That evening, I picked up the manuscript of the book I’d been working on for six months and fired it off to a couple of publishers. I’d been petrified of rejection before. What if they hated it, laughed at it and…whatever else made up that worst-case scenario.
I haven’t received a rejection letter yet.
Key takeaways:
81 Make realistic estimates of your abilities. And set tough goals. Don’t prepare for the worst.
82 Wake up in the morning and decide to be happy. No, don’t think. Just decide.
Day 4: The Way of the Belly by Neena and Veena
Happiness quotient:
If one’s belly has anything to do with happiness then I am a very, very happy man indeed. But alas, things aren’t that simple.
Neena and Veena are belly-dancing twin sisters—and engineering college fantasies—who intriguingly look more alike in the pictures in the book than they do on the DVD. But the Bellytwins, as they call themselves, recommend a strict diet, some mental conditioning and great belly dancing exercises to give every woman her dream body.
I admit, I have often dreamt of a woman’s body. But not in the way Neena and Veena mean. Within minutes of starting their book, it was clear that I would have to focus on some very specific parts of The Way of The Belly. The sections on sculpted abdomen and goddess-like busts would have to be skipped. The entire bit about belly dancing would receive only light glancing. I would focus on the mental conditioning and positive attitude bits.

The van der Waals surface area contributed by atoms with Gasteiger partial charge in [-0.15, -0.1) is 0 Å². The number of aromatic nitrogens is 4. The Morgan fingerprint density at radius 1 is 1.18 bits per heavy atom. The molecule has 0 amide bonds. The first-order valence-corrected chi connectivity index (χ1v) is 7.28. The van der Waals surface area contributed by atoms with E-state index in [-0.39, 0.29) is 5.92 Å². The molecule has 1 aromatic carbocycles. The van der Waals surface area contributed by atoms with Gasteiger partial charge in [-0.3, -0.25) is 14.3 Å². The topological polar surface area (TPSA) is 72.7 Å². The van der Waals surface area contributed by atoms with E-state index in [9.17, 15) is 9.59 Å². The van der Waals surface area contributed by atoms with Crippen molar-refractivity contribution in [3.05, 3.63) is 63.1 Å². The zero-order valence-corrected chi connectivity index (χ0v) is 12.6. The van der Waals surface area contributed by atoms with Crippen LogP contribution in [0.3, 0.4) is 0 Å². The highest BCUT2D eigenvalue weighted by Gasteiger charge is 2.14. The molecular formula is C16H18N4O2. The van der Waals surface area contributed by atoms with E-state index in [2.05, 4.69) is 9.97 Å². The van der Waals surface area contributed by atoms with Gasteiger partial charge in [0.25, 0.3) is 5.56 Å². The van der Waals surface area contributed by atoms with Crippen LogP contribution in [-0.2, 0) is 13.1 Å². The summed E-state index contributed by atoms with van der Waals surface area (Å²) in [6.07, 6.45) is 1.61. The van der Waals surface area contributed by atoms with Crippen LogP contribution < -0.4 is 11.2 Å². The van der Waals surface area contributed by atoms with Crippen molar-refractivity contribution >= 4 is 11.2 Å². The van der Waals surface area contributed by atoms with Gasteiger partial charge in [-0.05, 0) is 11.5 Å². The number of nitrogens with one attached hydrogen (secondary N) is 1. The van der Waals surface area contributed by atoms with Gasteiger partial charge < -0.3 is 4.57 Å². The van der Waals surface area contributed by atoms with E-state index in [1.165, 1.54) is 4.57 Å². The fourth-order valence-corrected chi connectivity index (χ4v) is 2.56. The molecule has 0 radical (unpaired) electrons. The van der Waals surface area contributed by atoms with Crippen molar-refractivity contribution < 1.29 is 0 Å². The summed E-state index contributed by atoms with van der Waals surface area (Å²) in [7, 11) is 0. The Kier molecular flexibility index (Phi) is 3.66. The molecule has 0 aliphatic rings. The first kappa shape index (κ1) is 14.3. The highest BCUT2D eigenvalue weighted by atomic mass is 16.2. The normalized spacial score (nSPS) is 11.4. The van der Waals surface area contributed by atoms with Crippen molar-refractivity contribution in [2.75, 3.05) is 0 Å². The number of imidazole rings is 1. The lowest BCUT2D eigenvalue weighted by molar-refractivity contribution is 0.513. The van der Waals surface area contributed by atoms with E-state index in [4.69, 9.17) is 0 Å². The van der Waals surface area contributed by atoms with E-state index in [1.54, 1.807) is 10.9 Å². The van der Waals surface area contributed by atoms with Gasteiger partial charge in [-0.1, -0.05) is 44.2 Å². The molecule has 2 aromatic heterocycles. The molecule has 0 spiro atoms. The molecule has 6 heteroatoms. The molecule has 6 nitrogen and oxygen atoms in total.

Impact:
The very fact that I have a book full of pictures of belly dancing twins made me very happy indeed. The accompanying DVD made me even happier. The cheesy lines the book was full of were pure ecstasy. Sample this:
“We’ll show you how to transform your look the Bellytwins way so that you can be your own ‘belly queen’ with bold colours and style through make-up, jewellery, and lots of fun and sexy sparkles!”
Explaining to the missus why I spent an entire day poring over Neena and Veena with undivided attention was not so cool.
The part of the book I really, really liked was the way the sisters want you to totally love the shape you are in right now. Yes, it’s a reiteration of Just Win Singh’s advice but these ladies in text and video are pretty convincing.
Key takeaways:
83 No matter if you are a fat slob sculpted of cellulite, if Neena and Veena can, so can you.
84 Rip the DVD on to your iPod and carry with you for instant joy.